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Moses Iloh at 80: Unveiling the true Nigerian hero

By Uwem Ankak

Recently, and precisely February 13, 2010, Rev. (Dr) Moses Iloh, an accomplished sportsman and administrator, labour and social activist, servant of God, arts patron, philanthropist, mentor and father of many ‘adopted’ children, turned 80. Spontaneously, individuals, groups, religious bodies and those whose lives have been touched by this extra-ordinary Nigerian, jostled to be part of the organizing committee for the celebration.

Eventually, a committee of 29, headed by Dr. Nike Adeyemi laid out a comprehensive one week programme, which included lecture, book launch, football match, lunch and prayer sessions. To say the least, the celebrations were not only well packaged but deserving. Rev. Iloh’s life, thinking, passion for an equitable, corrupt-free, respected, Nigeria, was well encapsulated in the different segments of that celebration.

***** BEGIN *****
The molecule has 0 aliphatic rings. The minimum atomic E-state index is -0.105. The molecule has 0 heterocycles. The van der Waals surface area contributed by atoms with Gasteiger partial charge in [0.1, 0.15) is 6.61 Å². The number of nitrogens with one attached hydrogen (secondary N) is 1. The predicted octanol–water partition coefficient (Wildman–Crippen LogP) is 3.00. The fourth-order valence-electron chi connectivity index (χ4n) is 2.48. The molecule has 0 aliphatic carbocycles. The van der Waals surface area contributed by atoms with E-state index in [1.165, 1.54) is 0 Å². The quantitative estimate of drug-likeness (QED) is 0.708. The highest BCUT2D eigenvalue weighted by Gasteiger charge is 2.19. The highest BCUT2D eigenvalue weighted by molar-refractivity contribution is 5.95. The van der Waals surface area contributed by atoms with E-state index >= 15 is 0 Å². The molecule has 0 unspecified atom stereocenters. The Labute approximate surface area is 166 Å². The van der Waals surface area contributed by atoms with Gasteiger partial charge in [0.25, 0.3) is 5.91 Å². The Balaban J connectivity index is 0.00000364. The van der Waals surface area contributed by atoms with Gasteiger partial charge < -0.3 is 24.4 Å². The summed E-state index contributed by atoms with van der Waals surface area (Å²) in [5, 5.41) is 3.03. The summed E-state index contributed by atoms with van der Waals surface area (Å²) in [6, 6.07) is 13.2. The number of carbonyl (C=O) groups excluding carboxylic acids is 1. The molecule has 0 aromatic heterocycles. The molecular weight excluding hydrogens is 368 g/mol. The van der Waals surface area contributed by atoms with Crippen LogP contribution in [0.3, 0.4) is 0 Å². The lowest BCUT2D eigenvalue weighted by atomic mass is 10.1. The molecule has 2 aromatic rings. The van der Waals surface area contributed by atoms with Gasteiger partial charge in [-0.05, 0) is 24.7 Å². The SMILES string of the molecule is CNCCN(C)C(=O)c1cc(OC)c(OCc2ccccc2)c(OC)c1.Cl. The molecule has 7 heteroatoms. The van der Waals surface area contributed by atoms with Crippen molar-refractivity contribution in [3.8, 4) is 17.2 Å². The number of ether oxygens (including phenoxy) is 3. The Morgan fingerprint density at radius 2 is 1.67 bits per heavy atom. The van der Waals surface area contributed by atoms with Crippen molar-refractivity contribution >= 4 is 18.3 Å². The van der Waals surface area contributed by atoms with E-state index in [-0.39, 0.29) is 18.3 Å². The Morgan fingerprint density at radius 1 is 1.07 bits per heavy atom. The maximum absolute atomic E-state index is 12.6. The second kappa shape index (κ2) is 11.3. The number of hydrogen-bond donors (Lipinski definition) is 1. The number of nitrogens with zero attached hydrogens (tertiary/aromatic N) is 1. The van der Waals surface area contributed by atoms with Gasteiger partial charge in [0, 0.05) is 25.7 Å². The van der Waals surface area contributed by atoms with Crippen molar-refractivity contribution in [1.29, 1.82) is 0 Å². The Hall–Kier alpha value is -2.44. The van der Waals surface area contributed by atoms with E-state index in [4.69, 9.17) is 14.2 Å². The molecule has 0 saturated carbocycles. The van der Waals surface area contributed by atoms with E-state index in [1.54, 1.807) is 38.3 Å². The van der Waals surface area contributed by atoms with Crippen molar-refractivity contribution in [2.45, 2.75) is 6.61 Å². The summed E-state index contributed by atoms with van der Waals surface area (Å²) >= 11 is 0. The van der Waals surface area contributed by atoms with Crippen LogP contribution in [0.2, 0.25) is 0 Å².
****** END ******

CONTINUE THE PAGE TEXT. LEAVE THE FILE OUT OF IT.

The lecture segment which held at the Nigerian Institute for International Affairs (NIIA), Victoria Island, Lagos, for instance, was illuminating in both the choice of topic and delivery. Infact, the lecturer, Mr. Chima Ibeneche, the managing director of Nigeria LNG Limited showed the brilliance, candour and courage that are so uncommon with public officers of that class. It was titled; ‘Time to reclaim the Nigerian Commons.’